Wednesday Apr 16, 2008

The photo in my banner V2

Several months, or maybe longer, I changed the banner picture from a duck in a pond to the picture above which was taken by Simon Phipps. Simon's pictures can be seen at http://www.istockphoto.com/webmink, or at http://flickr.com/photos/webmink/. I didn't accurately amend the copyright statement and flagging in the banner. I have now. To be clear, the picture on this site, is not to be copied or re-used. The original is on Simon's Flickr site, and published under the creative commons, by-nc-nd.

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Tuesday Mar 18, 2008

Thinking about what Open means

Up to London to meet with work colleagues in our public policy programmes team. The meeting was opened by Simon Phipps, who introduced us to his reworking of "Software Market 3.0". Its now called the "Adoption Market" and Simon expresses it best in his own words on his Sun blog. An illustration of how free creates adoption and innovation is that Open Solaris now has 750 projects. He then explored the nature and role of free licences. There is or should be agreement about the nature and purposes of the main types of free licences, although we can all get into the "mine's better than yours" arguments, which while being fun, aren't usually a good use of time. Simon pointed out that a number of the free licences are considering or adopting non-agression clauses.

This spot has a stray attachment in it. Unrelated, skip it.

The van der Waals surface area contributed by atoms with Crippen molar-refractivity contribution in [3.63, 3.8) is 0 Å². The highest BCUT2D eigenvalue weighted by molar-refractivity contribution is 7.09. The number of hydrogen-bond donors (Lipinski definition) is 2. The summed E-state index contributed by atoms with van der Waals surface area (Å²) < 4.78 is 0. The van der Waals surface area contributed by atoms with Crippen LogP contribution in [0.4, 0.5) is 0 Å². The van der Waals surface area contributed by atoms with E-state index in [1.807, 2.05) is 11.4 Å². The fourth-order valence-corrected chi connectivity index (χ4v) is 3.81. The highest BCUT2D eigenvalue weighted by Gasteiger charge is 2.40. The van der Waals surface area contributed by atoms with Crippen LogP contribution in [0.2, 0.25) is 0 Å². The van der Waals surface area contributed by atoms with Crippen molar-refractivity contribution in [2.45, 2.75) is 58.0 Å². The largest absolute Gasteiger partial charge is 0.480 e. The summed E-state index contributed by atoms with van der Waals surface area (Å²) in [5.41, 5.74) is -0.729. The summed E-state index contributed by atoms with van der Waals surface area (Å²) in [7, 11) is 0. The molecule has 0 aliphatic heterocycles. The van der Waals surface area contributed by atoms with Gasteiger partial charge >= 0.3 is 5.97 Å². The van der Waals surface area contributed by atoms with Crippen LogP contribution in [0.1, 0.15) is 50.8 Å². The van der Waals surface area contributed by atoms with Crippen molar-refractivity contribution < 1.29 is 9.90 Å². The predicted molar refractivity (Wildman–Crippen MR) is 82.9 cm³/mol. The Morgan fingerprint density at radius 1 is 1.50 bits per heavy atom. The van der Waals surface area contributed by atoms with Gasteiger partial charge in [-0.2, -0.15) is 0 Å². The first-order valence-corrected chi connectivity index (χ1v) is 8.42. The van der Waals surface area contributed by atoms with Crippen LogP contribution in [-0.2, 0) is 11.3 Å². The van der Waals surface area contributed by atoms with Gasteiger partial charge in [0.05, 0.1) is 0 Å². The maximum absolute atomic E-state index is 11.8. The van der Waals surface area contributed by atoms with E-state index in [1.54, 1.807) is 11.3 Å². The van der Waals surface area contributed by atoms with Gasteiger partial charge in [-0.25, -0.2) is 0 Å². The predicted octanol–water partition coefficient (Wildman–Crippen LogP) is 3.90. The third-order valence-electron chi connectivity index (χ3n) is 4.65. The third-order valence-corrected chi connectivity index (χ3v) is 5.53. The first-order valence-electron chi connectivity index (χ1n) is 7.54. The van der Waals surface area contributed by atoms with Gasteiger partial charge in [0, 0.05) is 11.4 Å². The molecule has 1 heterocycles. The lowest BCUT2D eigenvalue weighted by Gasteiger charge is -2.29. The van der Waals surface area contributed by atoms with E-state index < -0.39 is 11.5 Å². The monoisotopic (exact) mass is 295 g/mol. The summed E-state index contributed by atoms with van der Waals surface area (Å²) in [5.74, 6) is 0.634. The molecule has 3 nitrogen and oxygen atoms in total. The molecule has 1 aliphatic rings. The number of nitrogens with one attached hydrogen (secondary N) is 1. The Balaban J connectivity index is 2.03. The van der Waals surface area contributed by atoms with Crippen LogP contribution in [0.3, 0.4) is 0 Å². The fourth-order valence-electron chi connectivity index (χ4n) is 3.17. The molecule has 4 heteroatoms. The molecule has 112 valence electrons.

One fear is that as the free licenses gather momentum, intellectual property owners will seek to defend themselves using trademarks. It may become very difficult to make new trademarks since they're all taken. Once, I was stupid enough to believe someone who told me that IBM had trademarked all the numbers between 1000 and 9999. (It was a long time ago, I am bit more cynical now.)

He also brought us up to date with our work on open document standards, it seems we and more and more users are coming to the belief that users should choose a document's format not product authors. One of the critical issues with a proprietary format, is that the product authors decide when a standard is obsolete, not the document owner/author.

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